Pheromone pollution from invasive sea lamprey misguides a native confamilial
Animals living in the Anthropocene search for mates facing a barrage of pollutants. Few studies consider pheromones from invasive species as pollution, but their central role in the lives of many animals indicates cross-reaction among historically allopatric relatives has potentially damaging impacts. We hypothesized the sex pheromone of sea lamprey (Petromyzon marinus), an invasive fish in the Laurentian Great Lakes, misguides mate search in native chestnut lamprey (Ichthyomyzon castaneus). In a field test, 100 % of female I. castaneus chose male odourants from P. marinus over conspecifics. Chemical analysis of water in which males were held confirmed both species signal with 3-keto petromyzonol sulfate but revealed higher release rates in P. marinus. Our results indicate sex pheromones from invasive species can be an influential type of pollution and underscore the conservation implications of studies on pheromone evolution.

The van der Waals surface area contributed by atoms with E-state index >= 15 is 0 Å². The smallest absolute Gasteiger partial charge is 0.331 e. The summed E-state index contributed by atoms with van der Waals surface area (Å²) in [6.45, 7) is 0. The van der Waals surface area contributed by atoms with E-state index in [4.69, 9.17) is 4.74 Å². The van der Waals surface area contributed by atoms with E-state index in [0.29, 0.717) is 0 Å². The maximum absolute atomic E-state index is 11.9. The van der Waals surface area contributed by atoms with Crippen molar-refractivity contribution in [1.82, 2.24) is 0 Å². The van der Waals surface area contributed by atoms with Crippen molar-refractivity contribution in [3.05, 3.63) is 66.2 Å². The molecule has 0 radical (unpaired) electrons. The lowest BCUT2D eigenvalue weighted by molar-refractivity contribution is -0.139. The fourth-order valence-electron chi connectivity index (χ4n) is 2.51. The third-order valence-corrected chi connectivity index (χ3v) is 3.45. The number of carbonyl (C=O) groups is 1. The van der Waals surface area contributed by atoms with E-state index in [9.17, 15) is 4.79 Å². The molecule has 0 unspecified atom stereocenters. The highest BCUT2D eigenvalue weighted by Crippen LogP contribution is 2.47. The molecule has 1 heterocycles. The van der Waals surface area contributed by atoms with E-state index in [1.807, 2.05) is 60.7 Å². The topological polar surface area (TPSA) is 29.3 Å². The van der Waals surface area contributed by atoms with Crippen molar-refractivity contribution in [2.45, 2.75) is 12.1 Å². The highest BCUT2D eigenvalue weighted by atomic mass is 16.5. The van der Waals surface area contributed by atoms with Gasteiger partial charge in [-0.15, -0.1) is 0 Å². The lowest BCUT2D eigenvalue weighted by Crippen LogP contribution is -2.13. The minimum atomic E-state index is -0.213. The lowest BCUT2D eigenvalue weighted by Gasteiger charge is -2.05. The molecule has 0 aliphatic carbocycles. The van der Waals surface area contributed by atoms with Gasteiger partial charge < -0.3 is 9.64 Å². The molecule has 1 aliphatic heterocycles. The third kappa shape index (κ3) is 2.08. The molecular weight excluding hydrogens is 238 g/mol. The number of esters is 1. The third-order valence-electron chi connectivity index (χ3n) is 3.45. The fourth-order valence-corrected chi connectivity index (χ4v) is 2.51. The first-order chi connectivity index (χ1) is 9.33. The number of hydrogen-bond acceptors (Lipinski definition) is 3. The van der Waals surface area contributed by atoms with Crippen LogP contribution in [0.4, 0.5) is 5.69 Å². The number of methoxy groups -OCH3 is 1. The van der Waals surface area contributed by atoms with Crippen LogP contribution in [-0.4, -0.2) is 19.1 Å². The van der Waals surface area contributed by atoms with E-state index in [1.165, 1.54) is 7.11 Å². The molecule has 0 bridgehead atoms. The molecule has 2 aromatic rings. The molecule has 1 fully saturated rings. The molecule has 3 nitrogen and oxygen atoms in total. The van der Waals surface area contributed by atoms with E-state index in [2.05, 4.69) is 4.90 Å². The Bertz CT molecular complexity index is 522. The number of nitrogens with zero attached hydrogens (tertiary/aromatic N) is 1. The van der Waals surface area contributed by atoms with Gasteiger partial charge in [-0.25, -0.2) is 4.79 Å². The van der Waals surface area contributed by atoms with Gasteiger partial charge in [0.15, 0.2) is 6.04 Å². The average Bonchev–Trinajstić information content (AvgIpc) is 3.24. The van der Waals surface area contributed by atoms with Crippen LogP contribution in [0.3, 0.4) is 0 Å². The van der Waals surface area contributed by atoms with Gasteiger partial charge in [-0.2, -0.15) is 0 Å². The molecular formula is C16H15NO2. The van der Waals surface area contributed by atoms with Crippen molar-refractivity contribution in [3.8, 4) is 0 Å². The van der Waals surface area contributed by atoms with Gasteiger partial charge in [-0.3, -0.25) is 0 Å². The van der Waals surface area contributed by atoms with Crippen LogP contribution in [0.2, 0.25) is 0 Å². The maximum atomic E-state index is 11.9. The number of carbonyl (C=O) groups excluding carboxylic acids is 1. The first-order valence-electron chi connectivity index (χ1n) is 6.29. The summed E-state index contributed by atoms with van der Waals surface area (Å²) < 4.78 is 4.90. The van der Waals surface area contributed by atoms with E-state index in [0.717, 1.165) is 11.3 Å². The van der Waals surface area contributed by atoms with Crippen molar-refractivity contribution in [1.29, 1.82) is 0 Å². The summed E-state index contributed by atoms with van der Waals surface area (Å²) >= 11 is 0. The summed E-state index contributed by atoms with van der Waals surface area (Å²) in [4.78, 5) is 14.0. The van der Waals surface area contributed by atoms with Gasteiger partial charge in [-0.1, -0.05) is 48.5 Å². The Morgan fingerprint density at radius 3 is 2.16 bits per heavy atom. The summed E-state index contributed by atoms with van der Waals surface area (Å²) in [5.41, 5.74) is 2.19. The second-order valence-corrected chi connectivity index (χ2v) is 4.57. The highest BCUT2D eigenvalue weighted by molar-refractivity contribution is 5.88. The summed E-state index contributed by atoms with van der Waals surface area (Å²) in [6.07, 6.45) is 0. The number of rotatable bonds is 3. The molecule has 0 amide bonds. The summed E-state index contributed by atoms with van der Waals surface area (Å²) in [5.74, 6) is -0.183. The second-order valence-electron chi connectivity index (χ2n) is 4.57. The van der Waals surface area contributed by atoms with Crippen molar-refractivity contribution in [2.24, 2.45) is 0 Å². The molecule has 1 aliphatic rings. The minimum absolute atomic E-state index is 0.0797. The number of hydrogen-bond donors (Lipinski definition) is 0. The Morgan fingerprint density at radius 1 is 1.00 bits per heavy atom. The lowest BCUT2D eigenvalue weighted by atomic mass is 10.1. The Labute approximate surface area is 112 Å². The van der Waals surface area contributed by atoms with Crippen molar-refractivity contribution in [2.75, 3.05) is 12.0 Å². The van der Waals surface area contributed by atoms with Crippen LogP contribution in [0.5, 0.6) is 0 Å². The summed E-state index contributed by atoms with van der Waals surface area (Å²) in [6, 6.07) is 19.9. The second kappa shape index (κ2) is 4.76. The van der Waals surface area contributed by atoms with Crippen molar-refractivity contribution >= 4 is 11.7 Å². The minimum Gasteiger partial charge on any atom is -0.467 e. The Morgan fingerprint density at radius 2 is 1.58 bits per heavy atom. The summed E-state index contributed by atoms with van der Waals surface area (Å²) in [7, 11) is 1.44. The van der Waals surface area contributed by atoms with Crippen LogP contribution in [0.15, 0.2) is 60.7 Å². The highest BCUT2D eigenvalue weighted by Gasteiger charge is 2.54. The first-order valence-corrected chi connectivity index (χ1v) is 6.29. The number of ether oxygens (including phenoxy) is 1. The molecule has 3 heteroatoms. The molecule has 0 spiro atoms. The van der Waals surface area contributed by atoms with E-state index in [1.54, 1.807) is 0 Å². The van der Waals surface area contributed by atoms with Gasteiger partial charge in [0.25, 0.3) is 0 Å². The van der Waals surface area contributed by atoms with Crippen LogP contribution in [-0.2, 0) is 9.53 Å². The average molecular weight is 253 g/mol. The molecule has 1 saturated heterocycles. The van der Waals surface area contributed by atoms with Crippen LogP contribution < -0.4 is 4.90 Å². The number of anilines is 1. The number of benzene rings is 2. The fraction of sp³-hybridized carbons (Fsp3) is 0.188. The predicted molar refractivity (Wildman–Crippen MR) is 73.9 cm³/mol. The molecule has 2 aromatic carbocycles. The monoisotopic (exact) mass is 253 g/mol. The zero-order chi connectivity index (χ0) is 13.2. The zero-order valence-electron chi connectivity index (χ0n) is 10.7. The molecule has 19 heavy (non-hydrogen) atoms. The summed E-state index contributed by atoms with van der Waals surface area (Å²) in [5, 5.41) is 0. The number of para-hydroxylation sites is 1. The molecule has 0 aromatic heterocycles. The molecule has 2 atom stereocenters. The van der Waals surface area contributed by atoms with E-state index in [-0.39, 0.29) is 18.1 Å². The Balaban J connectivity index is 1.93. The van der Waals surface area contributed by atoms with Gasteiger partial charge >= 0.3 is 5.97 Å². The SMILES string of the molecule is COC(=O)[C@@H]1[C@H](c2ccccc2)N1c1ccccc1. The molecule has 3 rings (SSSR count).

|Pheromone pollution from invasive sea lamprey misguides a native confamilial
|Tyler John Buchinger, Skye D. Fissette, Belinda Huerta, Ke Li, Nicholas S. Johnson, Weiming Li
|USGS Publications Warehouse
|Great Lakes Science Center